Hypnotherapy can be an effective complement to traditional treatments for depression, as well as many other conditions.
When you live with depression, it can feel isolating and lonely at times. It may be hard to imagine how things will get better, especially if you’ve been trying to improve your mood for some time.
You’re not alone. According to the World Health Organization (WHO), depression is a common mental health condition affecting an estimated
Many find help with traditional treatments, such as therapy and medication. But it may take some trial and error to find the combination that works best for you, and there are additional treatments that may help.
Hypnotherapy is a complementary treatment for depression that may be used in combination with traditional approaches. This can be very effective in treating depression, along with a number of other health conditions.
Hypnotherapy, also called hypnosis, is a type of therapy that helps you achieve a heightened state of awareness and focus. Contrary to popular belief, you’re not in a state of amnesia or unaware of what’s happening. With hypnosis, you enhance your awareness by relaxing and focusing your mind.
How it works
During hypnotherapy, a trained hypnotherapist uses guided relaxation techniques and verbal cues to help you reach a deep state of relaxation. Sessions typically last about an hour.
“In this relaxed state, you are more open to suggestions and can work with the therapist to address a range of issues,” says Amira R Martin, LCSW-R, a mental health therapist from Brooklyn, New York, and adjunct professor with Columbia University School of Social Work.
Martin states that hypnotherapy can help with many common conditions, including:
Hypnotherapy for depression involves the use of guided imagery, visualization, and positive affirmations to help you change negative thought patterns and behaviors.
Sera Lavelle, PhD, a clinical psychologist at NY Health Hypnosis & Integrative Therapy, agrees. Lavelle’s group practice incorporates hypnosis and other forms of therapy into depression treatment.
“This integrated approach of hypnosis and therapy has been shown to alleviate depression to a greater degree than therapy alone,” she says. “And this effect is maintained even after therapy has ended.”
Martin notes that while hypnosis can be an effective complement in treating depression, it shouldn’t be used as a substitute for traditional treatments, such as medication and therapy.
Potential pros of hypnotherapy for depression
Lavelle says there are a host of benefits from combining hypnosis with therapy, which have helped people recover from depression. The combined approach can help you:
- think more clearly
- develop positive thinking and hopefulness
- improve decision-making and impulse control
- identify and address negative thought patterns and beliefs
- reduce rumination
- improve social interactions and coping skills
- encourage a sense of empowerment
- take meaningful action
Potential cons of hypnotherapy for depression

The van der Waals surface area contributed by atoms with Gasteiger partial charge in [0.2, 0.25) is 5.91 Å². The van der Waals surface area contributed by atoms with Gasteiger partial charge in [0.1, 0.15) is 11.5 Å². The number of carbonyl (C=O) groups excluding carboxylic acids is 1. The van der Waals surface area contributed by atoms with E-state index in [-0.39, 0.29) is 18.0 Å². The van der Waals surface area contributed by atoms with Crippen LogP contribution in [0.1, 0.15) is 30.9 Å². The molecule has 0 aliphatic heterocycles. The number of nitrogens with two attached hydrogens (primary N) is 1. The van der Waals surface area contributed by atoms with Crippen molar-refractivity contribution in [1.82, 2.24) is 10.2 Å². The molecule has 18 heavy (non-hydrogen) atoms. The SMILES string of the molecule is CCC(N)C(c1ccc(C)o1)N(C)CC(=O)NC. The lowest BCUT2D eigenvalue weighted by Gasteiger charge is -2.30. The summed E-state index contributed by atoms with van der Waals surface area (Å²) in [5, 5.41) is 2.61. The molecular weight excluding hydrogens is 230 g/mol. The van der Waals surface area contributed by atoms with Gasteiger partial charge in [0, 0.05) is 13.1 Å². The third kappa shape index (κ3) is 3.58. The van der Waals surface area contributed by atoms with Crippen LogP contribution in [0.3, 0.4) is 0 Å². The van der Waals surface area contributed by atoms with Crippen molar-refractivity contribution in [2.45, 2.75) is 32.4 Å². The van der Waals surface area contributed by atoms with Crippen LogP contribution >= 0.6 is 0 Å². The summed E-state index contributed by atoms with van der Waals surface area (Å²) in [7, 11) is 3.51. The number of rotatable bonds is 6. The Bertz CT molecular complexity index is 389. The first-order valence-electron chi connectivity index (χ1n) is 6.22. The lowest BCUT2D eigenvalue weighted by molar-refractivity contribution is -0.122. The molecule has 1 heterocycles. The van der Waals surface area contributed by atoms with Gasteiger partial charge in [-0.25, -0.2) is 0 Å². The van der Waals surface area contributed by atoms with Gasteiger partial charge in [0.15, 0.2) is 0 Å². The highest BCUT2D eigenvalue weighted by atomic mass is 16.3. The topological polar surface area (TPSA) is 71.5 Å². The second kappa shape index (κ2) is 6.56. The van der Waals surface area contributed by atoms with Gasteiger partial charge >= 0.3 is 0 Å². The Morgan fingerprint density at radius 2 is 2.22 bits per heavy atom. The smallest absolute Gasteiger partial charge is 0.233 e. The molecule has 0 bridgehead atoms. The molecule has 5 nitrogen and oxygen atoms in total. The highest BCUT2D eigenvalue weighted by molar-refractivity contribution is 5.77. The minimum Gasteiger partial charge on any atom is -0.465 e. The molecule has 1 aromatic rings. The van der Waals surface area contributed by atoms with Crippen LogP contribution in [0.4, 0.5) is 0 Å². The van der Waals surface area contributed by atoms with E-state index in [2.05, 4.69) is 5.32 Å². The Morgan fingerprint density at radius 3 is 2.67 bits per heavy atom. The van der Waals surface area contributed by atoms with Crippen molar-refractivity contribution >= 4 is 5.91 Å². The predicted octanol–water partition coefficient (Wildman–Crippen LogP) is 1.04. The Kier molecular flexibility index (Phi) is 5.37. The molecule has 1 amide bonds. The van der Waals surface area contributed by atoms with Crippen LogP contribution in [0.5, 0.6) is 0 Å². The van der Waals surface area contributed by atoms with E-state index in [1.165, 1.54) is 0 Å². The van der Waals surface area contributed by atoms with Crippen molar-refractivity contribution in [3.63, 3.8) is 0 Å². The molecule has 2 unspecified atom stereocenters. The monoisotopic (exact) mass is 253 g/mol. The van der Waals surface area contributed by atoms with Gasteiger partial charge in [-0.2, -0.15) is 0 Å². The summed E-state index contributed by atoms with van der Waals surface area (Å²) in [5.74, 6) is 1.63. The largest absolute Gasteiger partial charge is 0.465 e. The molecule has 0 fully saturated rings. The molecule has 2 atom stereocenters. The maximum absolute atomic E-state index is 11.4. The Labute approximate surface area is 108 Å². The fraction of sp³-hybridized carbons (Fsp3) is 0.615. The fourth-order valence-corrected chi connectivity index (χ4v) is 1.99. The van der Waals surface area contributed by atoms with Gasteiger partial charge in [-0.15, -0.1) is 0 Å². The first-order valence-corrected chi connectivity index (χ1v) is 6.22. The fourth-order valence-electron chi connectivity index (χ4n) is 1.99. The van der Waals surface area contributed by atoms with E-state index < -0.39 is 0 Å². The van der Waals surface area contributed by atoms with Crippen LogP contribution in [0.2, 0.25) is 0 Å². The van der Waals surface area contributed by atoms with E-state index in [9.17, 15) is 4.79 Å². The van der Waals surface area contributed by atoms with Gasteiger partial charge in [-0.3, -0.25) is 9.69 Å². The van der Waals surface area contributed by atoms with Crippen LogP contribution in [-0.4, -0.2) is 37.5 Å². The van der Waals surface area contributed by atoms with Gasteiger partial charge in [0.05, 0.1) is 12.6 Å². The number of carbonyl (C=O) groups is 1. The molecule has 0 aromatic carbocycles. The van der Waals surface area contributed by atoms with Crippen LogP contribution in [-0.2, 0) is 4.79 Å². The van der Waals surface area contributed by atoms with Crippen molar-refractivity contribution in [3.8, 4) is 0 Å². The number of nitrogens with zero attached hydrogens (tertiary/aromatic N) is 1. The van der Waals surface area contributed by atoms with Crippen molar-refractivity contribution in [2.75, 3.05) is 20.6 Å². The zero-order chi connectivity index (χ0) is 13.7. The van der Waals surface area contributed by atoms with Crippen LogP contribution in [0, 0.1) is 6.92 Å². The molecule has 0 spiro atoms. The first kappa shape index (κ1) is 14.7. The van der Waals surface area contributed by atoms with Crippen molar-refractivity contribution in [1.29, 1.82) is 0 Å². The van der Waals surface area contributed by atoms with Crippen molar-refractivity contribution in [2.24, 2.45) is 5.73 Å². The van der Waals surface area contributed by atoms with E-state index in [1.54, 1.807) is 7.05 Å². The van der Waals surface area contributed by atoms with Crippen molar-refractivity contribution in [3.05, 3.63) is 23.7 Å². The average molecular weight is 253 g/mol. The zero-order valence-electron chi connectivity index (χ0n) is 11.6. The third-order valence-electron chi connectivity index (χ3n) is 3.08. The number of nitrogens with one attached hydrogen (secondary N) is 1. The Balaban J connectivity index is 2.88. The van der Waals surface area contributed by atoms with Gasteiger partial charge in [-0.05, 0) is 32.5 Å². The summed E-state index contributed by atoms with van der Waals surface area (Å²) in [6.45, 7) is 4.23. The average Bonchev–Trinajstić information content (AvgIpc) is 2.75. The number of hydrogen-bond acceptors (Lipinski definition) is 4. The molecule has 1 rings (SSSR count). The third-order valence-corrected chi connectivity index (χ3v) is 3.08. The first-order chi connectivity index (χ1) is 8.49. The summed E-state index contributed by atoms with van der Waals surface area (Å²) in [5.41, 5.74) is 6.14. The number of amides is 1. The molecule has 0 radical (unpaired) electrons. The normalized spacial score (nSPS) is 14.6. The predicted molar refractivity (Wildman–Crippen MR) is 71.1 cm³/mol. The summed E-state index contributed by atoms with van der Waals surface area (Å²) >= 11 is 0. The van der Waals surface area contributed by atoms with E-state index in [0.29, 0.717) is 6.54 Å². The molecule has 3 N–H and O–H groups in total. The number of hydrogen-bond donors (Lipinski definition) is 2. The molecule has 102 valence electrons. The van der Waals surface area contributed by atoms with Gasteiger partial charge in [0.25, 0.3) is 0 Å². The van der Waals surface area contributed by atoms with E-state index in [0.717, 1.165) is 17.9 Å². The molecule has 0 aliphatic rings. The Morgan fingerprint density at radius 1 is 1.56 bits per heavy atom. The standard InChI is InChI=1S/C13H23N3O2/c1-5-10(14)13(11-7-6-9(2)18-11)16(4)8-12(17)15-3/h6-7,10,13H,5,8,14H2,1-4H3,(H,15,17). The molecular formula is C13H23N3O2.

While hypnotherapy is a non-invasive treatment with many benefits and few side effects, there are some potential downsides:
- It may not be effective for everyone.
- It may take several sessions to see results.
- It may not be covered by insurance.
Also, you shouldn’t use hypnotherapy if you have psychosis or certain types of personality disorder, as it could make your condition worse. Be sure to check with your general practitioner first.
Finding a hypnotherapist
Hypnotherapy should always be used under the guidance of a trained hypnotherapist.
A good place to start is with professional organizations, such as:
- American Society of Clinical Hypnosis (ASCH)
- National Board for Certified Clinical Hypnotherapists (NBCCH)
- International Hypnosis Association
The ASCH is the largest and most prestigious training institute for hypnosis, and only mental health professionals are able to join.
“If you’re considering hypnosis for anything mental health-related, especially depression, be sure to check the hypnotherapist’s credentials to make sure they are licensed as a therapist,” Lavelle advises.
If hypnotherapy doesn’t sound like the path for you, there are many other treatments, often used in combination, that can help with depression. You may want to talk to your doctor about all of your options, including:
If you live with depression, there are many effective treatments that can bring relief, including hypnotherapy.
Talk to your doctor to find out if hypnotherapy, combined with traditional treatments, may be a good option for you.
You can find a licensed therapist trained in hypnotherapy through professional organizations, such as the American Society of Clinical Hypnosis (ASCH).
Need help now?
If you or someone you know is considering suicide or self-harm, you’re not alone. Help is available right now:
- Call the National Suicide Prevention Lifeline 24 hours a day at 800-273-8255.
- Text “HOME” to the Crisis Textline at 741741.
Not in the U.S.? Find a helpline in your country with Befrienders Worldwide.